This section is from the book "An Illustrated Flora Of The Northern United States, Canada And The British Possessions Vol3", by Nathaniel Lord Britton, Addison Brown. Also available from Amazon: An Illustrated Flora of the Northern United States, Canada and the British Possessions. 3 Volume Set..
[Stephanomeria Nutt. Trans. Amer. Phil. Soc. (II.) 7: 427. 1841.] Annual or perennial, mostly glabrous, often glaucous herbs, with erect, simple or branched, usually rigid stems, alternate or basal, entire dentate or runcinate-pinnatifid leaves, those of the stem and branches often reduced to subulate scales, and small erect heads of pink flowers, paniculate, or solitary at the ends of the branches, opening in the morning. Involucre cylindric or oblong, its principal bracts few, equal, scarious-margined, slightly united at the base, with numerous short exterior ones and sometimes a few of intermediate length. Receptacle flat, naked. Anthers sagittate at the base. Style-branches slender. Achenes oblong or linear, terete or columnar, 5-ribbed, truncate or beaked at the summit, the ribs smooth or rugose. Pappus of 1 series of rather rigid plumose bristles. [Greek, referring to the feathery pappus.1
1. P. pauciflora.
Involucre about 4 high; pappus white, plumose almost to the base.
2. P. ramosa.
Prenanthes? pauciflora Torr. Ann. Lye. N. Y. 2: 210. 1827.
Ptiloria pauciflora Raf. Atl. Journ. 145. 1832.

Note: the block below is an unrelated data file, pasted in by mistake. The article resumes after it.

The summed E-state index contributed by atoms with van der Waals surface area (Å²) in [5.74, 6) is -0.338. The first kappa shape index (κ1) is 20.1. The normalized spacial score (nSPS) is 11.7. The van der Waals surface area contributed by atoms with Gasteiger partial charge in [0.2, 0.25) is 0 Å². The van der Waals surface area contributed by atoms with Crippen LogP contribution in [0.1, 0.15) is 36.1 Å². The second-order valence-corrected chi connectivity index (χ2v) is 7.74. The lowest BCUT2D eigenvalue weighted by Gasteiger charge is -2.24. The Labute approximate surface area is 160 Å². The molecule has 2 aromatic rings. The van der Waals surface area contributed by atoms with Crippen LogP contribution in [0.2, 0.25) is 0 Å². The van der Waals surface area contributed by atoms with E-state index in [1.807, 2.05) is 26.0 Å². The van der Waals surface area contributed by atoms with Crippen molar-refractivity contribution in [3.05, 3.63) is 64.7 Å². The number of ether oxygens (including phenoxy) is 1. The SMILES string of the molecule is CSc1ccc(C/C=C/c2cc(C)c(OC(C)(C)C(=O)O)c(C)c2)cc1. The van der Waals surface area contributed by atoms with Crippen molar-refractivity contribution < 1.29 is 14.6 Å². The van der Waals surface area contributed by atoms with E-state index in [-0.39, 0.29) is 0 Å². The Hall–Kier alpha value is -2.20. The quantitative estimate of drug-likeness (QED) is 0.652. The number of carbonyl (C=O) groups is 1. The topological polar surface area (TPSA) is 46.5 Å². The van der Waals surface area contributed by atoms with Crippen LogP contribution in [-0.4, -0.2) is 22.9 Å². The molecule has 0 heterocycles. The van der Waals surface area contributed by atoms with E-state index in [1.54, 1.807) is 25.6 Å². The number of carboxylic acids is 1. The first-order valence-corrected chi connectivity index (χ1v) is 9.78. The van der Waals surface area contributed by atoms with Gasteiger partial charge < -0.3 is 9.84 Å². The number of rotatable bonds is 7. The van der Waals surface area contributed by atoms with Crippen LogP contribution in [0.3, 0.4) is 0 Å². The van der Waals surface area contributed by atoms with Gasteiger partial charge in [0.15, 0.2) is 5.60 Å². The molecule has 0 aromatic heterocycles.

Stephanomeria runcinata Nutt. Trans. Am. Phil. Soc. (II.) 7: 427. 1841.
Perennial; stem rather stout, striate, rigid, divergently branched, 1°-2° high. Basal and lower leaves runcinate-pinnatifid, 1 '-21/2' long, 3"-6" wide, the upper all short and narrowly linear or reduced to scales; heads somewhat racemose-paniculate along the branches, usually about 5-flowered; involucre 4"-s" high; rays 1"-2" long; pappus brownish, plumose to below the middle.
Plains, Nebraska, Kansas to Wyoming, Texas and California. Summer.
Ptiloria ramosa Rydb. Mem. N. Y. Bot. Gard. •1: 453- 1900.
Similar to the preceding species, but commonly lower, bushy-branched, the branches ascending. Basal leaves runcinate-pinnatifid, those of the stem linear or filiform, entire, or sometimes runcinate-dentate, the uppermost reduced to small scales; heads numerous, usually solitary at the ends of the branchlets; involucre about 4" high; pappus bright white, very plumose to near the base.
Plains and dry, rocky soil, western Nebraska to Wyoming, Montana and Colorado. In first edition of this work not distinguished from the western Ptiloria tenuifolia (Torr.) Raf. May-Aug.